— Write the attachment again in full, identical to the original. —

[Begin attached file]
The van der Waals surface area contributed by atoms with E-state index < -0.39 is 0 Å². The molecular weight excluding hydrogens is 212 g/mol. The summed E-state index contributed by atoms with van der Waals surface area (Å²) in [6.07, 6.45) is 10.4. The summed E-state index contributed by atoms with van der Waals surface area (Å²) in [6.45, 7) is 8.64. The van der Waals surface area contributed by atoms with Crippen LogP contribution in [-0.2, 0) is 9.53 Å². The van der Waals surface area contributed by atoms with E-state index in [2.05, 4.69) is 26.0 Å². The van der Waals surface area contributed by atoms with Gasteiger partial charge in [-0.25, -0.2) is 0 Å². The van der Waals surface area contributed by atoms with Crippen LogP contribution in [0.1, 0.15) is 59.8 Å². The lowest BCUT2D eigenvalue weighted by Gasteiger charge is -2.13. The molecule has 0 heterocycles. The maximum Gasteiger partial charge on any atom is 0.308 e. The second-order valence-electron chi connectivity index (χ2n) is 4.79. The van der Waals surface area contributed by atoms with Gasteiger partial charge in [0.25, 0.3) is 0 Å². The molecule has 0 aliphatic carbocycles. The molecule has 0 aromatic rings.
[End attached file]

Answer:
The van der Waals surface area contributed by atoms with E-state index < -0.39 is 0 Å². The molecular weight excluding hydrogens is 212 g/mol. The summed E-state index contributed by atoms with van der Waals surface area (Å²) in [6.07, 6.45) is 10.4. The summed E-state index contributed by atoms with van der Waals surface area (Å²) in [6.45, 7) is 8.64. The van der Waals surface area contributed by atoms with Crippen LogP contribution in [-0.2, 0) is 9.53 Å². The van der Waals surface area contributed by atoms with E-state index in [2.05, 4.69) is 26.0 Å². The van der Waals surface area contributed by atoms with Gasteiger partial charge in [-0.25, -0.2) is 0 Å². The van der Waals surface area contributed by atoms with Crippen LogP contribution in [0.1, 0.15) is 59.8 Å². The lowest BCUT2D eigenvalue weighted by Gasteiger charge is -2.13. The molecule has 0 heterocycles. The maximum Gasteiger partial charge on any atom is 0.308 e. The second-order valence-electron chi connectivity index (χ2n) is 4.79. The van der Waals surface area contributed by atoms with Gasteiger partial charge in [0.25, 0.3) is 0 Å². The molecule has 0 aliphatic carbocycles. The molecule has 0 aromatic rings.